Does anyone know of a complicated, preferably large word that is synonymous with convoluted?


8 Answers 8


"labyrinthine" and "Byzantine" are personal favorites. Perhaps you could combine them together with a hyphen.

labyrinthine comes from the myth of the Labyrinth of Crete, where Theseus fought the Minotaur. The passages were so twisty that nobody before him got out alive.

Byzantine is derived from an analogy the political twists and turns of the court of the Eastern Roman Empire.

  • I spotted labyrinthine too. Good word, although perhaps not convoluted enough for the OP's wants. Commented Jan 29, 2014 at 1:22
  • +1 but better if you add a definition or at least a link
    – bib
    Commented Jan 29, 2014 at 1:25
  • well, you can define them as "convoluted"...
    – Oldcat
    Commented Jan 29, 2014 at 1:26

If it's describing convoluted language then sesquipedalian might fit the bill.

From Wictionary:

The practice of using long, sometimes obscure, words in speech or writing. From Latin sesquipedalis (“a foot and a half long; in metaphorical use, “of an unnatural length, huge, big””), from sesqui (“one and a half times as great”) + pedalis (“foot”)


You could try anfractuous:-

adj 1. characterized by twists and turns; convoluted


There were the "Rube Goldberg Machines"; which gave us Rube Goldbergian and Rube Goldberg adj. accomplishing something simple through complex means.


For best irony, I would start with a simple root word and decorate it with excessive prefixes and suffixes. Of the words suggested by thesaurus.com, I like undecipherable best for adding two prefixes meaning “not” to an Arabic root meaning “nought.”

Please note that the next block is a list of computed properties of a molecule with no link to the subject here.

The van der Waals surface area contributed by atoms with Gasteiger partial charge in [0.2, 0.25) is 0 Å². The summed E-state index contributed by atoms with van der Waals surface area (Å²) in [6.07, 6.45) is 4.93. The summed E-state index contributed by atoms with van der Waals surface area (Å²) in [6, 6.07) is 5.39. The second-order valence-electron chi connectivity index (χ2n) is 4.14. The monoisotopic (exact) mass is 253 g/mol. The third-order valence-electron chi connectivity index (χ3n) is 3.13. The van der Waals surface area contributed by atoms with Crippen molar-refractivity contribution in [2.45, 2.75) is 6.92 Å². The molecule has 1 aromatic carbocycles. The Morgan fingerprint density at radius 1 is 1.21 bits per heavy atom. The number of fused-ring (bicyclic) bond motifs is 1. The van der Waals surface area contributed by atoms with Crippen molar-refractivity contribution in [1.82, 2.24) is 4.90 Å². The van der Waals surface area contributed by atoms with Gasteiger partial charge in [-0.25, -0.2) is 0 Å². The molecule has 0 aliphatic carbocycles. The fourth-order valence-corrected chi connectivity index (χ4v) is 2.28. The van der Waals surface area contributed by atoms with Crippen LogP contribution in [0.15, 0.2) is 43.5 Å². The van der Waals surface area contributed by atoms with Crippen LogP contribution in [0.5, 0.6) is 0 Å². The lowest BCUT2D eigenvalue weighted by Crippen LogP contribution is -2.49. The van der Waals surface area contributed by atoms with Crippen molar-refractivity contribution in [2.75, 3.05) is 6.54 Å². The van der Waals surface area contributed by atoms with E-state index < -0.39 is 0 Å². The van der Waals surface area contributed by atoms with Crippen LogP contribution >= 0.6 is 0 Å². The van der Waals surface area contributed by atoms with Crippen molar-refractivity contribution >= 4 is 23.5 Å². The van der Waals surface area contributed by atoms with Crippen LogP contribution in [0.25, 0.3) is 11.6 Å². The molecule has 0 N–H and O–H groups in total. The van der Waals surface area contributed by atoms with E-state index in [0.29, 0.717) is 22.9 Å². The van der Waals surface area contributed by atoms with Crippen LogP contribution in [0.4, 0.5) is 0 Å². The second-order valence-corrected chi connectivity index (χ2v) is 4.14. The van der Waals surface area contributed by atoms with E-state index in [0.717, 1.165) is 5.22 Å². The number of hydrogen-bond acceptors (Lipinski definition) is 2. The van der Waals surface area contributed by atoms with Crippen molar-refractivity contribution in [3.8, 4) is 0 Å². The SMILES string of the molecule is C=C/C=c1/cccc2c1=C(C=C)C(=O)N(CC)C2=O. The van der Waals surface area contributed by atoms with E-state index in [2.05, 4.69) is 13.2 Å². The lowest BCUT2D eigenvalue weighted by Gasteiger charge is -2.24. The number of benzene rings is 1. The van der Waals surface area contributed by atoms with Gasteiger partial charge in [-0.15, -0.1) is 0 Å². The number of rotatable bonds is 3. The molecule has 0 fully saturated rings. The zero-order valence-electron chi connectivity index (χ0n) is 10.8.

• 1
    Huh, never thought about that. Really, the word means something that cannot be made into not being nought—and when you consider than ‘not’ and ‘nought’ are the same word etymologically in English, that's an awful lot of zeroing out in just one word! Commented Jan 29, 2014 at 2:00
  • Good observation! I wish I'd noted that myself, so I've taken your musings as feedback and incorporated them into the answer. Commented Jan 29, 2014 at 2:06
  • …and a suffix too.
    – stib
    Commented Jan 29, 2014 at 6:05

I've seen obfuscated used to mean something similar to this Google definition of convoluted:

(esp. of an argument, story, or sentence) extremely complex and difficult to follow

In particular, programmers sometimes write obfuscated code, which is described as being

source or machine code that is difficult for humans to understand.


Heath Robinson esque
Stupidly detailed drawings and insane contraptions on the above website, but you'll see from this Google Books search that it's defined in Chambers (one word, with one hyphen).


If something is intentionally convoluted, you might use obfuscated.

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